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United States v. Perez

United States District Court, N.D. Texas, Dallas Division

October 16, 2019

UNITED STATES OF AMERICA
v.
DAVID PEREZ

          MEMORANDUM OPINION AND ORDER OF DETENTION

          IRMA CARRILLO RAMIREZ UNITED STATES MAGISTRATE JUDGE.

         By Order Accepting Report and Recommendation of the United States Magistrate Judge Concerning Plea of Guilty, filed September 30, 2019 (doc. 95), this matter has been referred for a hearing to determine whether it has been clearly shown that there are exceptional circumstances under 18 U.S.C. § 3145(c) why the defendant should not be detained under 18 U.S.C. § 3143(a)(2), and whether it has been shown by clear and convincing evidence that the defendant is likely to flee or pose a danger to any other person in the community if released under 18 U.S.C. § 3142(b) or (c). Also before the Court is Defendant's Motion for Continued Release Pending Sentencing, filed October 14, 2019 (doc. 102), which was referred by electronic order dated October 15, 2019 (doc. 103).

         David Perez (Defendant) appeared in person and through counsel for a hearing on October 16, 2019. After consideration of the filings, evidence, testimony, oral argument, and applicable law, the Court finds that exceptional reasons have not been shown, and Defendant is ordered detained. The motion for continued pretrial release is DENIED. The defendant's oral motion to STAY execution of this order of detention pending appeal to the district judge is GRANTED.

         I. BACKGROUND

         Defendant was charged by superseding indictment dated March 17, 2019, with conspiracy to possess and possession with intent to distribute a controlled substance in violation of 21 U.S.C. §§ 841(a), 846. (See doc. 22.) He was arrested and made his initial appearance in this district on April 2, 2019, and after the government orally withdrew its motion for detention, he was released on conditions of pretrial release on April 3, 2019. (See docs. 35, 37, 40, 41.) On July 24, 2019, the parties filed a plea agreement in which Defendant agreed to waive his rights and to plead guilty to the possession count. (See doc. 76.) On September 5, 2019, Defendant appeared and entered his plea of guilty before a U.S. Magistrate Judge, who recommended that the guilty plea be accepted. (See docs. 87-89.) The recommendation provided notice that upon conviction, Defendant was subject to the mandatory detention provisions of 18 U.S.C. § 3143(a)(2), unless the Court made certain findings. (See doc. 44.) The Court accepted the recommendation on September 30, 2019, and referred the matter for hearing and determination of whether Defendant had made the necessary showing to support the findings required for continued release. (See doc. 95.)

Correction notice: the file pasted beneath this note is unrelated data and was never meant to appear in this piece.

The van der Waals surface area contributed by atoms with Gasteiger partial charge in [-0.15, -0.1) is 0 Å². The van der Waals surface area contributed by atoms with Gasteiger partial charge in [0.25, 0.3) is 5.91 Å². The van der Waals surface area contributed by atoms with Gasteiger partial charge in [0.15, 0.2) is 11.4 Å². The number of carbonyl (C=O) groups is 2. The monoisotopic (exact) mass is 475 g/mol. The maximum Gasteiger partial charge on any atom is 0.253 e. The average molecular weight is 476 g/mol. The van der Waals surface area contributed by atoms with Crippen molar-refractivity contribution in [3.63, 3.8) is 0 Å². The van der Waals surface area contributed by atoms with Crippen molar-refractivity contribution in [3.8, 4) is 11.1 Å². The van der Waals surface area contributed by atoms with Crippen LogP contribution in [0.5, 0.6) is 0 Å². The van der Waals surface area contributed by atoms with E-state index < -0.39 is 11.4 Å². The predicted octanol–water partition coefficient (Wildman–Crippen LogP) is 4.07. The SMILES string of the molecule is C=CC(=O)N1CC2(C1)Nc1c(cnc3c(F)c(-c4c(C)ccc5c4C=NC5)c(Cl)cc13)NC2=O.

It is undisputed that Defendant has been fully compliant with his conditions of pretrial release. Defendant contends that exceptional reasons why he should not be detained exist because of his compliance with his conditions of release and his need to care for his elderly parents, who have health issues, and to assist his wife in transporting their teenage daughter to school. (See doc. 102 at 3.)

         II. ANALYSIS

         Section 3143(a)(2) of Title 18 mandates the detention of persons who have been found guilty of certain offenses and who are awaiting imposition or execution of sentence, except in certain limited circumstances. It provides:

(2) The judicial officer shall order that a person who has been found guilty of an offense in a case described in subparagraph (A), (B), or (C) of subsection (f)(1) of section 3142 and is awaiting imposition or execution of sentence be detained unless--
(A)(i) the judicial officer finds there is a substantial likelihood that a motion for acquittal or new trial will be granted; or
(ii) an attorney for the Government has recommended that no sentence of imprisonment be imposed on the person; and
(B) the judicial officer finds by clear and convincing evidence that the person is not likely to flee or pose a danger to any other person or the community.

18 U.S.C. § 3143(a)(2). In addition, § 3145(c) provides that a person subject to mandatory detention under this section may also be ordered released if the person meets the conditions of release in § 3143(a)(1)[1] and it is clearly shown that there are exceptional reasons why the person's detention would not be appropriate. See 18 U.S.C. § 3145(c); see also U.S. v. Rothenbach, 170 F.3d 183 (5th Cir. 1999) (per curiam).[2]

         The offenses listed in § 3143(a)(2) for which detention is mandatory at this stage of the proceedings described in § 3142(f)(1)(A)-(C) include crimes of violence, crimes with a life sentence, and drug offenses for which a maximum term of imprisonment of ten years or more is prescribed in the Controlled Substances Act, 21 U.S.C. 801 et seq. In this case, Defendant has been found guilty of a drug offense that falls within the ambit of ยง 3142(f)(1)(C) because it is subject to a maximum term of imprisonment of ten ...


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